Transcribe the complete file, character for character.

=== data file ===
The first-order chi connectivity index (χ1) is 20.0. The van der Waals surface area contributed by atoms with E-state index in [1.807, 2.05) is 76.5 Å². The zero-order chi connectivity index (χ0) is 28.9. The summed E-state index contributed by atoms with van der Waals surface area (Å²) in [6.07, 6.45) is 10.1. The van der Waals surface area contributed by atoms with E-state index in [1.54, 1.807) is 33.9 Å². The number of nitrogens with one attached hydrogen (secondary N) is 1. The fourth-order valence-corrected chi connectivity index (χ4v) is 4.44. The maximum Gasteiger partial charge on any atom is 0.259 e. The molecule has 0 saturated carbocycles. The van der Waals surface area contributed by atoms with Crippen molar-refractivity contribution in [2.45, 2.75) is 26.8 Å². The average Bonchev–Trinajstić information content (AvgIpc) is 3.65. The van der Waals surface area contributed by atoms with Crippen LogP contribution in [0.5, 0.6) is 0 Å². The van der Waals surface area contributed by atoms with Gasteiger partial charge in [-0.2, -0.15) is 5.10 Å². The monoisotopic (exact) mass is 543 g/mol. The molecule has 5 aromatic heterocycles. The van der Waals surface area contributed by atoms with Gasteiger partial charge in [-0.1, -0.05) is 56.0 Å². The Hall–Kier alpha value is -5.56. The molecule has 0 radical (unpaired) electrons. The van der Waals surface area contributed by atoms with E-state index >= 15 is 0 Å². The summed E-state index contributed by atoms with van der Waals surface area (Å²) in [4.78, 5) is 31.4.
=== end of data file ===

The first-order chi connectivity index (χ1) is 20.0. The van der Waals surface area contributed by atoms with E-state index in [1.807, 2.05) is 76.5 Å². The zero-order chi connectivity index (χ0) is 28.9. The summed E-state index contributed by atoms with van der Waals surface area (Å²) in [6.07, 6.45) is 10.1. The van der Waals surface area contributed by atoms with E-state index in [1.54, 1.807) is 33.9 Å². The number of nitrogens with one attached hydrogen (secondary N) is 1. The fourth-order valence-corrected chi connectivity index (χ4v) is 4.44. The maximum Gasteiger partial charge on any atom is 0.259 e. The molecule has 0 saturated carbocycles. The van der Waals surface area contributed by atoms with Crippen molar-refractivity contribution in [2.45, 2.75) is 26.8 Å². The average Bonchev–Trinajstić information content (AvgIpc) is 3.65. The van der Waals surface area contributed by atoms with Crippen LogP contribution in [0.5, 0.6) is 0 Å². The van der Waals surface area contributed by atoms with Gasteiger partial charge in [-0.2, -0.15) is 5.10 Å². The monoisotopic (exact) mass is 543 g/mol. The molecule has 5 aromatic heterocycles. The van der Waals surface area contributed by atoms with Gasteiger partial charge in [-0.1, -0.05) is 56.0 Å². The Hall–Kier alpha value is -5.56. The molecule has 0 radical (unpaired) electrons. The van der Waals surface area contributed by atoms with E-state index >= 15 is 0 Å². The summed E-state index contributed by atoms with van der Waals surface area (Å²) in [4.78, 5) is 31.4.